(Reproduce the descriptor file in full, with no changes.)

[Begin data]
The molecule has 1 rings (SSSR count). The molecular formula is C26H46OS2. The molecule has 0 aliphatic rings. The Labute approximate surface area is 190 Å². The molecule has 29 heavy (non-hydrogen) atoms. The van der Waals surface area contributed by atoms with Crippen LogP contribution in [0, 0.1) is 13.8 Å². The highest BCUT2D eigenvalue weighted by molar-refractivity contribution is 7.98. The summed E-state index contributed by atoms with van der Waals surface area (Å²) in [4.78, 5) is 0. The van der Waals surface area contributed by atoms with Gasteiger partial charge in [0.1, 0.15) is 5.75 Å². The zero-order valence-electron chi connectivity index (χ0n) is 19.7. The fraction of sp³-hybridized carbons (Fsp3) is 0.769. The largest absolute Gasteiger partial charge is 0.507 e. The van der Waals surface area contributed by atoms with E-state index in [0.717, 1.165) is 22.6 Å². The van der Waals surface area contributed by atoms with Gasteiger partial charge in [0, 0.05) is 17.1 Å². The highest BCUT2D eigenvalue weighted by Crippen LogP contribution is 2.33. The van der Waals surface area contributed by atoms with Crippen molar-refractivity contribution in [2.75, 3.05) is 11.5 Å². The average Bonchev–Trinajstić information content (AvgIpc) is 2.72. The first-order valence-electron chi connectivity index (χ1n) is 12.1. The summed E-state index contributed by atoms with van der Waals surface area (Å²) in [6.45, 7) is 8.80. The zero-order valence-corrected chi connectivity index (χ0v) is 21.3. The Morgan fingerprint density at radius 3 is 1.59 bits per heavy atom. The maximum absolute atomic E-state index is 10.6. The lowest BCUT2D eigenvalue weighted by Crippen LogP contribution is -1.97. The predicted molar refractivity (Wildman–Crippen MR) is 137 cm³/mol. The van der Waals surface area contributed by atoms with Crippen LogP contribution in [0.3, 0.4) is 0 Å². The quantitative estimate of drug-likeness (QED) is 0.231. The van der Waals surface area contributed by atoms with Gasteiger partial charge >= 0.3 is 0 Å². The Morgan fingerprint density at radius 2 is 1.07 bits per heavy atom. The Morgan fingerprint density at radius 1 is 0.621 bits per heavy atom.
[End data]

The molecule has 1 rings (SSSR count). The molecular formula is C26H46OS2. The molecule has 0 aliphatic rings. The Labute approximate surface area is 190 Å². The molecule has 29 heavy (non-hydrogen) atoms. The van der Waals surface area contributed by atoms with Crippen LogP contribution in [0, 0.1) is 13.8 Å². The highest BCUT2D eigenvalue weighted by molar-refractivity contribution is 7.98. The summed E-state index contributed by atoms with van der Waals surface area (Å²) in [4.78, 5) is 0. The van der Waals surface area contributed by atoms with Gasteiger partial charge in [0.1, 0.15) is 5.75 Å². The zero-order valence-electron chi connectivity index (χ0n) is 19.7. The fraction of sp³-hybridized carbons (Fsp3) is 0.769. The largest absolute Gasteiger partial charge is 0.507 e. The van der Waals surface area contributed by atoms with E-state index in [0.717, 1.165) is 22.6 Å². The van der Waals surface area contributed by atoms with Gasteiger partial charge in [0, 0.05) is 17.1 Å². The highest BCUT2D eigenvalue weighted by Crippen LogP contribution is 2.33. The van der Waals surface area contributed by atoms with Crippen molar-refractivity contribution in [2.75, 3.05) is 11.5 Å². The average Bonchev–Trinajstić information content (AvgIpc) is 2.72. The first-order valence-electron chi connectivity index (χ1n) is 12.1. The summed E-state index contributed by atoms with van der Waals surface area (Å²) in [6.45, 7) is 8.80. The zero-order valence-corrected chi connectivity index (χ0v) is 21.3. The Morgan fingerprint density at radius 3 is 1.59 bits per heavy atom. The maximum absolute atomic E-state index is 10.6. The lowest BCUT2D eigenvalue weighted by Crippen LogP contribution is -1.97. The predicted molar refractivity (Wildman–Crippen MR) is 137 cm³/mol. The van der Waals surface area contributed by atoms with Crippen LogP contribution in [0.3, 0.4) is 0 Å². The quantitative estimate of drug-likeness (QED) is 0.231. The van der Waals surface area contributed by atoms with Gasteiger partial charge >= 0.3 is 0 Å². The Morgan fingerprint density at radius 2 is 1.07 bits per heavy atom. The Morgan fingerprint density at radius 1 is 0.621 bits per heavy atom.